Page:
Developmental outcomes of marital and parenting variables for children with conduct problems
For a sample of 70 clinic-referred children with conduct problems (CP), and their families, family interaction variables measured at post-treatment were used to predict child problem behaviors one year later. Structural Equation Modeling (SEM) was utilized to identify factors for the child outcome, and for the marital and parenting processes. It was hypothesized that positive and negative factors for parenting and marital processes would emerge, and that all four factors would predict child outcome. Two child outcome factors were developed: one for child social competence and one for child negative/immature emotion. The child outcome factors utilized measures from three informants, parent, teacher and objective observer. Positive and negative marital behavior factors were constructed from observations of marital interaction, as well as a third marital factor based on self-report of marital consensus. Parent observation variables were employed as single-indicator factors, one negative and one positive. Positive and negative marital and parenting factors provided a model of how family processes affect child social competence and child management of negative emotion. Models showed that marriage has both direct and indirect effects on child outcome, and that positive marriage in particular directly effects child social competence. Parenting has effects on both child social competence and child emotion management: mother inappropriate parenting predicted less social skill, and father praise predicted better management of negative, immature emotionality for the child. The finding for indirect effects showed that mothers' parenting practices (inappropriate parenting) mediate the effects of negative marital processes. This exploratory study has clinical implications for prevention and intervention work for children with CP. It appears that increasing particular interaction skills in the home can help these children: increasing positive marital communication, increasing father praise and decreasing inappropriate discipline practices can separately and independently contribute to child improvement. Furthermore, for young children with CP it is important to focus on their regulation of a range of negative emotions, as well as their developing social competence.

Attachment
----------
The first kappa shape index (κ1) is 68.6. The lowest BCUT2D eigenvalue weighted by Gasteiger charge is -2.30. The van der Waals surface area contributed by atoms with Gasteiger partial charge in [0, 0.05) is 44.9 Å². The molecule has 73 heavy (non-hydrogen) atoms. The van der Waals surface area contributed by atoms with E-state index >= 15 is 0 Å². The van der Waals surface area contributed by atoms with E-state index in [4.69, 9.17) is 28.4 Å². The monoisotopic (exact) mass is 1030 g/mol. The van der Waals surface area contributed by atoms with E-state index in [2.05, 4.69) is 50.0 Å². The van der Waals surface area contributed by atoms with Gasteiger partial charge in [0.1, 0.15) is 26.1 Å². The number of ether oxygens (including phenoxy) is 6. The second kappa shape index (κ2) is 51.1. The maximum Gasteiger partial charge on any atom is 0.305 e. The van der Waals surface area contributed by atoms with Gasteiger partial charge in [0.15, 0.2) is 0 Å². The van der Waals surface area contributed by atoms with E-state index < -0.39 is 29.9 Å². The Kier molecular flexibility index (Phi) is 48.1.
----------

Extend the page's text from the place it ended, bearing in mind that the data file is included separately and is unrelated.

- Education - Seattle